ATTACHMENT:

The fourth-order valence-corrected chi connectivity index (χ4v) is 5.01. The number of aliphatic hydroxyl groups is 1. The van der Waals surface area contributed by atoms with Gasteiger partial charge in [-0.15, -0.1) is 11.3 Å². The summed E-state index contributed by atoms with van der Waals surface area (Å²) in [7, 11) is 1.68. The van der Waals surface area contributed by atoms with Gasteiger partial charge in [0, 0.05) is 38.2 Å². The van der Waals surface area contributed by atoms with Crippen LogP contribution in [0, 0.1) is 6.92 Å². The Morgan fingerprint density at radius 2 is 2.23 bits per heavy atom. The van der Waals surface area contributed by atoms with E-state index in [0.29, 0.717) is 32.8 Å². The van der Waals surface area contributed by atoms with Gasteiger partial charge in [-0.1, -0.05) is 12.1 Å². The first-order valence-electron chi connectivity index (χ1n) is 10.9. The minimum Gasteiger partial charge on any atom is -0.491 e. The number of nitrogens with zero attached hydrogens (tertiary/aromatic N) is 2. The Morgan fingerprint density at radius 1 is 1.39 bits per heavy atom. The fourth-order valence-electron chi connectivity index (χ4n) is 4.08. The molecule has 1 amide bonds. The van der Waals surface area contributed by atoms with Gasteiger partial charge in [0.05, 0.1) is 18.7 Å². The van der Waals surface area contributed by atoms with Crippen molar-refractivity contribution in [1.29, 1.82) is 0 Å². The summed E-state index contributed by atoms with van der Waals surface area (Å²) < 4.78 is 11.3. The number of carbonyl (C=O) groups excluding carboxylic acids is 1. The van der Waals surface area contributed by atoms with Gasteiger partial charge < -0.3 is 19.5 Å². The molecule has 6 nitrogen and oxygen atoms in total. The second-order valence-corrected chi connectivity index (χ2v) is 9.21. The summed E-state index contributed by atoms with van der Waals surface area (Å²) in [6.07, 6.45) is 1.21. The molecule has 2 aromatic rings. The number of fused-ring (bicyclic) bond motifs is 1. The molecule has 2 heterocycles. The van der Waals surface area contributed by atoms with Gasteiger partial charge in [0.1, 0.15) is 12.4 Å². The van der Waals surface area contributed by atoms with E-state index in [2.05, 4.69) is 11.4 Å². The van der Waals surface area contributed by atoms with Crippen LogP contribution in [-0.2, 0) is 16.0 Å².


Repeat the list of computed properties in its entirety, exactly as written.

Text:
The fourth-order valence-corrected chi connectivity index (χ4v) is 5.01. The number of aliphatic hydroxyl groups is 1. The van der Waals surface area contributed by atoms with Gasteiger partial charge in [-0.15, -0.1) is 11.3 Å². The summed E-state index contributed by atoms with van der Waals surface area (Å²) in [7, 11) is 1.68. The van der Waals surface area contributed by atoms with Gasteiger partial charge in [0, 0.05) is 38.2 Å². The van der Waals surface area contributed by atoms with Crippen LogP contribution in [0, 0.1) is 6.92 Å². The Morgan fingerprint density at radius 2 is 2.23 bits per heavy atom. The van der Waals surface area contributed by atoms with E-state index in [0.29, 0.717) is 32.8 Å². The van der Waals surface area contributed by atoms with Gasteiger partial charge in [-0.1, -0.05) is 12.1 Å². The first-order valence-electron chi connectivity index (χ1n) is 10.9. The minimum Gasteiger partial charge on any atom is -0.491 e. The number of nitrogens with zero attached hydrogens (tertiary/aromatic N) is 2. The Morgan fingerprint density at radius 1 is 1.39 bits per heavy atom. The fourth-order valence-electron chi connectivity index (χ4n) is 4.08. The molecule has 1 amide bonds. The van der Waals surface area contributed by atoms with Gasteiger partial charge in [0.05, 0.1) is 18.7 Å². The van der Waals surface area contributed by atoms with Crippen molar-refractivity contribution in [1.29, 1.82) is 0 Å². The summed E-state index contributed by atoms with van der Waals surface area (Å²) < 4.78 is 11.3. The number of carbonyl (C=O) groups excluding carboxylic acids is 1. The van der Waals surface area contributed by atoms with Gasteiger partial charge < -0.3 is 19.5 Å². The molecule has 6 nitrogen and oxygen atoms in total. The second-order valence-corrected chi connectivity index (χ2v) is 9.21. The summed E-state index contributed by atoms with van der Waals surface area (Å²) in [6.07, 6.45) is 1.21. The molecule has 2 aromatic rings. The number of fused-ring (bicyclic) bond motifs is 1. The molecule has 2 heterocycles. The van der Waals surface area contributed by atoms with Gasteiger partial charge in [0.1, 0.15) is 12.4 Å². The van der Waals surface area contributed by atoms with E-state index in [2.05, 4.69) is 11.4 Å². The van der Waals surface area contributed by atoms with Crippen LogP contribution in [-0.2, 0) is 16.0 Å².